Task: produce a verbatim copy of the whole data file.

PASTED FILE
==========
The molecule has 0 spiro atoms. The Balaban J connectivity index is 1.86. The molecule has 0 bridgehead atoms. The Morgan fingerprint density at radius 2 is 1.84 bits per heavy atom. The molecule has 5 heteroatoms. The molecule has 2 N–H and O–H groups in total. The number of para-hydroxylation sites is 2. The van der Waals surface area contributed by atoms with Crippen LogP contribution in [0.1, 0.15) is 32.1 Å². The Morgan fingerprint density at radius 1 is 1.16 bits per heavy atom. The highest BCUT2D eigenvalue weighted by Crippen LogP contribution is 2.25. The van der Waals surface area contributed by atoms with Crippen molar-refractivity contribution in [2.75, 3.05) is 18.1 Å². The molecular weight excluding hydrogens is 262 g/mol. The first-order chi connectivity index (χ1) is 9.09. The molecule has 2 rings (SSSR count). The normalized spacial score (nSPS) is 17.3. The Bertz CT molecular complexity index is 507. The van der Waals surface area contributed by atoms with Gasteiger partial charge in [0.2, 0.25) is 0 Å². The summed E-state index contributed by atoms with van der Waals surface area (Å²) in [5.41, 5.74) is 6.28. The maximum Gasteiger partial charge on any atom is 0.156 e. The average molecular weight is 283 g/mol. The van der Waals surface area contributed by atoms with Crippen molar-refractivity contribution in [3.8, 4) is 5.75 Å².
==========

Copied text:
The molecule has 0 spiro atoms. The Balaban J connectivity index is 1.86. The molecule has 0 bridgehead atoms. The Morgan fingerprint density at radius 2 is 1.84 bits per heavy atom. The molecule has 5 heteroatoms. The molecule has 2 N–H and O–H groups in total. The number of para-hydroxylation sites is 2. The van der Waals surface area contributed by atoms with Crippen LogP contribution in [0.1, 0.15) is 32.1 Å². The Morgan fingerprint density at radius 1 is 1.16 bits per heavy atom. The highest BCUT2D eigenvalue weighted by Crippen LogP contribution is 2.25. The van der Waals surface area contributed by atoms with Crippen molar-refractivity contribution in [2.75, 3.05) is 18.1 Å². The molecular weight excluding hydrogens is 262 g/mol. The first-order chi connectivity index (χ1) is 9.09. The molecule has 2 rings (SSSR count). The normalized spacial score (nSPS) is 17.3. The Bertz CT molecular complexity index is 507. The van der Waals surface area contributed by atoms with Gasteiger partial charge in [0.2, 0.25) is 0 Å². The summed E-state index contributed by atoms with van der Waals surface area (Å²) in [5.41, 5.74) is 6.28. The maximum Gasteiger partial charge on any atom is 0.156 e. The average molecular weight is 283 g/mol. The van der Waals surface area contributed by atoms with Crippen molar-refractivity contribution in [3.8, 4) is 5.75 Å².